This year, I was determined to do a cut back as the experts recommend – I never have before, I’ve always just enjoyed their cycle. And then I would pass gardens where the caretaker obviously did cut back, as they had fresh new color while my beds were fading into grey. With scissors in hand, I took each bloom in hand and scanned down along the stem until I saw where that new growth was valiantly making an effort. Sometimes, I took off just that one bloom but often, it was 5 or 6 blooms that were being pruned. Yes, it was difficult, but my anxiety was assuaged by the fact that of those 6 blooms, only one had any real color left. This new growth is not where leaf meets stem in any old place. There has to be a cluster of new leaves at the intersection, the faintest hint of a flower bud, and then we cut.
This whole process changes the garden significantly, for the course of several weeks if not for the remaining of the season. It is bittersweet, as I dread getting rid of the color and the majesty, but I know that when I cut back, it will give us another rush, more glorious, longer-lasting and well worth the sacrifice.
July 23, 2010
Just as I received an email from the village warning me about the dangers of being outside today, I braved the heat and left the air conditioning.
My god is it hot. The goldfish swim languidly, the bees hover listlessly. It seems that it’s even too hot for the birds, as I don’t see any flying or perching. They must be too hot even to splash in the pond. The lilies shrink and shrivel and the stamens dangle, like an old woman who’s skin and bone. The garlic chive is budding, but without enthusiasm. The phlox is a burst of magenta among the grasses, like the well-watered impatiens.
It is hot. The cicadas buzz and click in the trees, adding to that feeling of intense heat, reminding me of hot summers, baking hot tents and hot bacon on the fire.
When I was young, my family was great campers. Almost every weekend until my brother started playing baseball, my dad would pack the trunk like Harry Houdini, my mom would pack a cooler with food all wrapped in tin foil, chopped, seasoned and ready to cook on the campfire, and Rich and I would climb over the sleeping bags wedged on the backseat floor and start aggravating each other. Rich liked to perch in that space between the two front bucket seats, and I liked to sprawl on the seat and put my feet up in the back window. (When we were bringing cacti back from our California (and the entire West) trip, that habit was unfortunate, as the cacti sat on that back window to bake in the sun. I can’t tell you how many times I accidently bumped into those spines and spikes and slivers – ow.) The cicadas ticked each morning and we would bake in the heat of the tent until could stand it no longer. That heat always compelled me to get up alot earlier than I might have liked. The smell of eggs frying and bacon grilling had something to do with that early rising too. For me, the sound of the cicadas is the sound of White Pines, Cass Lake and many other places we pitched a tent in the summers. It is the sound of hot summers and heat, heat and heat.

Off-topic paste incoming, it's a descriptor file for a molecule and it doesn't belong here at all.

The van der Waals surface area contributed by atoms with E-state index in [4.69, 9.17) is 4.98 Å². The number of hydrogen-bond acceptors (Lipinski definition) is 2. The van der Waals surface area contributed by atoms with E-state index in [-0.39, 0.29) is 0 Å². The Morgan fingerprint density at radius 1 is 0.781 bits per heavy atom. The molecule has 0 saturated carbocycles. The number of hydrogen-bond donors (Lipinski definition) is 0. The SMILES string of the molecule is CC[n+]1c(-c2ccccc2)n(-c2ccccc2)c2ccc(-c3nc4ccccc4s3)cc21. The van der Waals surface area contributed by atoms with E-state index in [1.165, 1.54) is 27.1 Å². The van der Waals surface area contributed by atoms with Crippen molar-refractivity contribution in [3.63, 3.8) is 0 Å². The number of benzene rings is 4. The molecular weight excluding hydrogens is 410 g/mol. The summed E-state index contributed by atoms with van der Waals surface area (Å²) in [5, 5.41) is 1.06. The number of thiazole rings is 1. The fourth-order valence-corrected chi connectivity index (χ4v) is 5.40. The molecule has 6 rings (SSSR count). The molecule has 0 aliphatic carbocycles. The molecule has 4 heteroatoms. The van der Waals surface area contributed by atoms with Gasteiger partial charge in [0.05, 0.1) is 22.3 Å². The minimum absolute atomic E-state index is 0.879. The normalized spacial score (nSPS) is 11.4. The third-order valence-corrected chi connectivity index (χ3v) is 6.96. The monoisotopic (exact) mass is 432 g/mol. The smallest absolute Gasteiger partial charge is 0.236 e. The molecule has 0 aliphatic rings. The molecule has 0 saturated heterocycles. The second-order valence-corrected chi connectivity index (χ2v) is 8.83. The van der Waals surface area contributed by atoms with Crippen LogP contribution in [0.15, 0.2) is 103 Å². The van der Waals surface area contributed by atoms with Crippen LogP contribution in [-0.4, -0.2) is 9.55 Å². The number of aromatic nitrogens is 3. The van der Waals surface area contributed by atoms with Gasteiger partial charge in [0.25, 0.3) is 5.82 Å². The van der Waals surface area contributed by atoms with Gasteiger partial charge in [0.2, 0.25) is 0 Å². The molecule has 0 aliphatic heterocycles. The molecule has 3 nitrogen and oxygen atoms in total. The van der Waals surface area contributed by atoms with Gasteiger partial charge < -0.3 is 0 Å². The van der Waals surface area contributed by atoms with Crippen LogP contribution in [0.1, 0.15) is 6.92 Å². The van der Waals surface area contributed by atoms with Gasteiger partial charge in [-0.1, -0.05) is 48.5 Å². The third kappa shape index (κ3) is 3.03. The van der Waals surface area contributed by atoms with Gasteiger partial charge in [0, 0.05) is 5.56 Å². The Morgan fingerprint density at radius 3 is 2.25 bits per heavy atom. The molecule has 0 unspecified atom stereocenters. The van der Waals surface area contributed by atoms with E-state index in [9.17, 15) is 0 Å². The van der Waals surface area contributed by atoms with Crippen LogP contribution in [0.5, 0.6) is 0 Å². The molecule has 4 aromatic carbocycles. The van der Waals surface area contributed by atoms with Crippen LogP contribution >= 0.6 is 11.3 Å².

It is hot. Before I am halfway around the house, while I’m still leaning over the veggie garden and twisting off (more) zucchini, I can feel the sweat along my back, my head and my arms. The watermelon that hangs through the wire looks more and more like Jacob Marley, the panty hose resembling that bandage around his jaw as the melon grows to the size of an adult’s head. There is another good size melon on the ground, but that one is not Dickensian. I am a great deal confused as to where all the other melons are. I will see them in droves, hairy little eggs, and then they are gone. I believe the birds are eating them, as it’s certainly not the rabbits. Another modification for next year – bird netting draped over the top. Can’t any of the Wild Kingdom appreciate that we need to eat too?
It is hot. There is one large yellow butterfly (maybe a Clouded Sulphur?) that flits away before I can make a photograph. The milkweed is a drying, dying tangled mess of petals. The coneflower are drooping, fading into grey. The scabiosa sits, the bee balm sags and the hydrangeas have given up for the season it seems. The sunflower follows the sun with its buds, soaking in the heat. The milkweed bugs dot the butterfly garden in singles today; no one is interested in copulation in this weather.